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Portland Lifeboat

Vessel Number: HV000273
Date: 1858
Dimensions:
Vessel Dimensions: 9.14 m x 2.29 m x 0.46 m, 3.94 tonnes (30 ft x 7.5 ft x 1.5 ft, 4 tons)
Classification:Vessels and fittings
Significance
The Portland Lifeboat is one of the oldest surviving shore-based lifeboats in Australia. It served at Portland, Victoria from 1858 to 1915. In 1859 it was used to rescue survivors from the famous and tragic grounding of the steamer ADMELLA near Cape Banks in South Australia. It is an early and rare example of an Australian built self-righting vessel.
DescriptionBuilt in 1858 at the Port and Harbour Master's yard in Williamstown Victoria, the Portland Lifeboat was overseen by Harbour Master Charles Ferguson. It is understood to have been constructed from the same moulds used to build the Port Fairy Lifeboat, designed by William White, in 1857. Both boats are similar to the lifeboats designed in England by James Peake and adopted by the Royal National Lifeboat Institution (RNLI) in the UK.

The Portland Lifeboat's 9.14 m (30 ft) long hull is double diagonally planked in New Zealand kauri, and many of the planks run from gunwale to gunwale in one piece under the inner keel section. Eucalyptus and oregon were used elsewhere and the local blacksmith made the iron work. The fastenings are copper. There are two flotation or buoyancy tanks at either end, with prominent whaleback style decking. Under the thwarts is a deck with scuppers so that the craft is both buoyant and self draining whenever large waves are taken aboard in rough conditions. The lifeboat was oar-powered with a sailing rig. The original rig was a lug mainsail, but this was replaced with a lug and headsail rig taken from a fishing boat in 1903.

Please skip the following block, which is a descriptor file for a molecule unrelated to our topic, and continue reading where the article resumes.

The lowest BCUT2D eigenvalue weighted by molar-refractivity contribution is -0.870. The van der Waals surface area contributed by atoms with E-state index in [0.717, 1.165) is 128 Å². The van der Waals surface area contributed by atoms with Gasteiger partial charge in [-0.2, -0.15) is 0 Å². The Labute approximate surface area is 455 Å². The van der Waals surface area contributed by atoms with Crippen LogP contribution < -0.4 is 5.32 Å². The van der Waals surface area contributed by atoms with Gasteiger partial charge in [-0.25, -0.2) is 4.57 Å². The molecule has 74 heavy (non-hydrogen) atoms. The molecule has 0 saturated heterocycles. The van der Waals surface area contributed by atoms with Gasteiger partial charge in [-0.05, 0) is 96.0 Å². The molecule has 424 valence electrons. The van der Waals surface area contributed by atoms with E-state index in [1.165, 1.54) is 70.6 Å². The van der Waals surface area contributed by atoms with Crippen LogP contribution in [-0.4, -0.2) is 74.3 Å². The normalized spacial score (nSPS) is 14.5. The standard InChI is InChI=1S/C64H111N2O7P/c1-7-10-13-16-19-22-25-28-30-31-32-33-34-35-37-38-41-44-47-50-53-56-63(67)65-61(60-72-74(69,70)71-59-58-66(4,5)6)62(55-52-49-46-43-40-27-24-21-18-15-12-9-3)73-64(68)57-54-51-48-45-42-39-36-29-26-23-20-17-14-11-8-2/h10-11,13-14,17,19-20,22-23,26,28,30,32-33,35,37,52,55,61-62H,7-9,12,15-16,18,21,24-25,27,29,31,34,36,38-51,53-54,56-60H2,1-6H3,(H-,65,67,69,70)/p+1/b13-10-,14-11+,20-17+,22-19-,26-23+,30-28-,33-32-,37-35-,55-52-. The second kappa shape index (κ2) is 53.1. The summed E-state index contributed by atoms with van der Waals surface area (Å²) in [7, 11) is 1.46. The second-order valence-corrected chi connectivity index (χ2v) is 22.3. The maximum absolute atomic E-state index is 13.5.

The lifeboat was manned by volunteer crews, mostly local fishermen from Portland. They maintained this service until 1915 when the boat was replaced with a new motorised craft.

The lifeboat's most outstanding service was to the steamer ADMELLA in 1859 when the ship grounded on a reef off Cape Banks in South Australia, 150 km to the west of Portland. Survivors clung to the rigging in heavy seas for over a week and 89 people lost their lives in the shipwreck. Taken to the scene by the steamer LADY BIRD, the Portland Lifeboat was unable to assist until eight days after the ADMELLA's grounding when the seas abated enough for the lifeboat to manoeuvre close to the ship and rescue the last 19 survivors.

Since its retirement in 1915 the lifeboat has been a memorial to those who manned it and those it rescued. For a long period it was on display in the Portland Gardens, first in the open and then under a canopy. In 2008 it was on display inside the Portland Maritime Discovery Centre, still in original condition complete with the rig from 1915. It is one of the oldest vessels of its type in Australia, and the world.
Vessel Details
Current status:inside building
Current status:non-operational
Current status:on public display
Deck layout:decked with cockpit
Deck material and construction:timber planked
Hand propulsion/steering mechanism:oar
Hand propulsion/steering mechanism:sweep oar
Hull material and construction:double plankeddouble-planked
Hull material and construction:timber
Hull shape:canoe stern/double endedDE
Hull shape:displacement
Hull shape:monohull
Hull shape:round bottom
Keel/centreboard/rudder type:transom rudder
Related materials:news clippings
Related materials:photos
Related materials:references
Rig type:lug
Rig type:sloop
Sail cloth:cotton
Spar material:timber

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